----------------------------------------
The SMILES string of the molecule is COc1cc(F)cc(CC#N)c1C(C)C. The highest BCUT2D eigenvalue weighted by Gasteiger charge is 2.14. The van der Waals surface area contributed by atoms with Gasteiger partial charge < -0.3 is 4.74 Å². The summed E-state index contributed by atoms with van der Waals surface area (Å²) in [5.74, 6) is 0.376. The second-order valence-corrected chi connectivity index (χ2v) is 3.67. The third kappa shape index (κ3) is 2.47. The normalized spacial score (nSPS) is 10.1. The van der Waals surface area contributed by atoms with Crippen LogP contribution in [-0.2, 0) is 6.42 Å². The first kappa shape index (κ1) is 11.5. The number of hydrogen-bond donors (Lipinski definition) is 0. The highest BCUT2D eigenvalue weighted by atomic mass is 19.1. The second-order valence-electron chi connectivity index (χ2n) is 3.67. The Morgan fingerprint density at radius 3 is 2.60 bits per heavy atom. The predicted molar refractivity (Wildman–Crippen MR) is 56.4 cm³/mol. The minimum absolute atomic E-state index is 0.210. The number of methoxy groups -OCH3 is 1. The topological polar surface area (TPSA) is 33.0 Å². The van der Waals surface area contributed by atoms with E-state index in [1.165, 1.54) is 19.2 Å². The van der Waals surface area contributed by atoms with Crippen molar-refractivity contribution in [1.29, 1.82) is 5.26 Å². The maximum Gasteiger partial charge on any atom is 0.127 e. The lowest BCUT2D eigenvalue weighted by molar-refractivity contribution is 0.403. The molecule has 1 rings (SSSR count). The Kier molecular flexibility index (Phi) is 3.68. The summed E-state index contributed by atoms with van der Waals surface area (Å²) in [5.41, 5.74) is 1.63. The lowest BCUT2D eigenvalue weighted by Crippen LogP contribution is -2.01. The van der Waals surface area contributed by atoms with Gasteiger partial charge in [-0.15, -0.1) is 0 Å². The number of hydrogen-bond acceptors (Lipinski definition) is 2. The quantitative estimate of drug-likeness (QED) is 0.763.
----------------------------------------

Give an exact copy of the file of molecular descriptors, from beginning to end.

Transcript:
The SMILES string of the molecule is COc1cc(F)cc(CC#N)c1C(C)C. The highest BCUT2D eigenvalue weighted by Gasteiger charge is 2.14. The van der Waals surface area contributed by atoms with Gasteiger partial charge < -0.3 is 4.74 Å². The summed E-state index contributed by atoms with van der Waals surface area (Å²) in [5.74, 6) is 0.376. The second-order valence-corrected chi connectivity index (χ2v) is 3.67. The third kappa shape index (κ3) is 2.47. The normalized spacial score (nSPS) is 10.1. The van der Waals surface area contributed by atoms with Crippen LogP contribution in [-0.2, 0) is 6.42 Å². The first kappa shape index (κ1) is 11.5. The number of hydrogen-bond donors (Lipinski definition) is 0. The highest BCUT2D eigenvalue weighted by atomic mass is 19.1. The second-order valence-electron chi connectivity index (χ2n) is 3.67. The Morgan fingerprint density at radius 3 is 2.60 bits per heavy atom. The predicted molar refractivity (Wildman–Crippen MR) is 56.4 cm³/mol. The minimum absolute atomic E-state index is 0.210. The number of methoxy groups -OCH3 is 1. The topological polar surface area (TPSA) is 33.0 Å². The van der Waals surface area contributed by atoms with E-state index in [1.165, 1.54) is 19.2 Å². The van der Waals surface area contributed by atoms with Crippen molar-refractivity contribution in [1.29, 1.82) is 5.26 Å². The maximum Gasteiger partial charge on any atom is 0.127 e. The lowest BCUT2D eigenvalue weighted by molar-refractivity contribution is 0.403. The molecule has 1 rings (SSSR count). The Kier molecular flexibility index (Phi) is 3.68. The summed E-state index contributed by atoms with van der Waals surface area (Å²) in [5.41, 5.74) is 1.63. The lowest BCUT2D eigenvalue weighted by Crippen LogP contribution is -2.01. The van der Waals surface area contributed by atoms with Gasteiger partial charge in [-0.15, -0.1) is 0 Å². The number of hydrogen-bond acceptors (Lipinski definition) is 2. The quantitative estimate of drug-likeness (QED) is 0.763.